From 1 April 2017 the way car tax is figured out is set to change for any vehicles registered after this date. The change could be seen as good news for owners of electric or hybrid vehicles.
While measures are being put in place to curb congestion and reduce air pollution with the investment of millions in congestion-cutting technology, could increasing the number of electric cars on the road be the solution?
The government seems to think so as it is introducing a change to the road tax system.
As it stands all vehicles, except for pedal bicycles, are subject to Vehicle Excise Duty (VED), also known as road tax. It is split into several bands, based on CO2 emissions but as of 1 April, all electric vehicles will move into band A, which means drivers of electric vehicles will no longer pay road tax.
If this news has you thinking electric cars could be for you but aren’t quite sure which kind to buy, it’s worth noting plug-in hybrids are also exempt, but not pure hybrids. This is because they still produce emissions, and only vehicles that produce either no emissions or emissions less than 100g/km are exempt from VED.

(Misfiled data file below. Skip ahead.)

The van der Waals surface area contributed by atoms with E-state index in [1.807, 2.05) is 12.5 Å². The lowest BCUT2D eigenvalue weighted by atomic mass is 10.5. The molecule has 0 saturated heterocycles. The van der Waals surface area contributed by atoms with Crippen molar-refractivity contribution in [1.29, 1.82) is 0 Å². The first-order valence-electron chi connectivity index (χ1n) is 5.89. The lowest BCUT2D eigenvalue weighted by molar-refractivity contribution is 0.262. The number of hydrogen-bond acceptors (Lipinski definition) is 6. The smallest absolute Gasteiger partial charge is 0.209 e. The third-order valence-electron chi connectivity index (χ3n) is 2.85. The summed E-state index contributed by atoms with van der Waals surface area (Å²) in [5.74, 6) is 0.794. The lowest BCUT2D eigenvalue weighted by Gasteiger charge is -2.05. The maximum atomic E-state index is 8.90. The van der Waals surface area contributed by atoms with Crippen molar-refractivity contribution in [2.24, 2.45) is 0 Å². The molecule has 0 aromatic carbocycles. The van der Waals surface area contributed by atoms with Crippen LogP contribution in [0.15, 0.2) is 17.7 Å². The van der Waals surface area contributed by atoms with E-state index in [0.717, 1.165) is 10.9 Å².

Further changes to the vehicle tax rates will take effect in April. The tax payable on a new vehicle for the first twelve months will be calculated based on its emissions – the higher the emissions, the higher the tax. This only applies to new vehicles registered after 1 April 2017. All vehicles registered between March 2001 and April 2017 will pay tax based on the old rates.
Buying an electric car can be quite expensive – something which will hopefully change as their popularity increases – but the good news is the plug-in vehicle grant has been extended to March 2018. This gives motorists money towards the cost of an electric vehicle, up to 35% of the cost of the vehicle. The maximum amount given is £4,500.
It may still be expensive to purchase an electric vehicle, but they are expected to become cheaper over time. According to predictions by analysts at Bloomsberg New Energy Finance, the drop in battery costs could result in them being cheaper overall than petrol or diesel models by as early as 2022. Being exempt from VED will certainly contribute to this.
If you’re looking to buy a petrol or diesel vehicle, you could start paying up to £450 per year in tax. New vehicles worth over £40,000 will be taxed at the new rates for the first twelve months, after which, petrol and diesel owners will have to pay an additional rate of up to £310 per year.
Expensive as electric vehicles can be, their owners could potentially save money in the long run. Not only will you no longer have to pay expensive fuel prices, but you may well pay absolutely nothing in road tax and could qualify for the plug-in vehicle grant.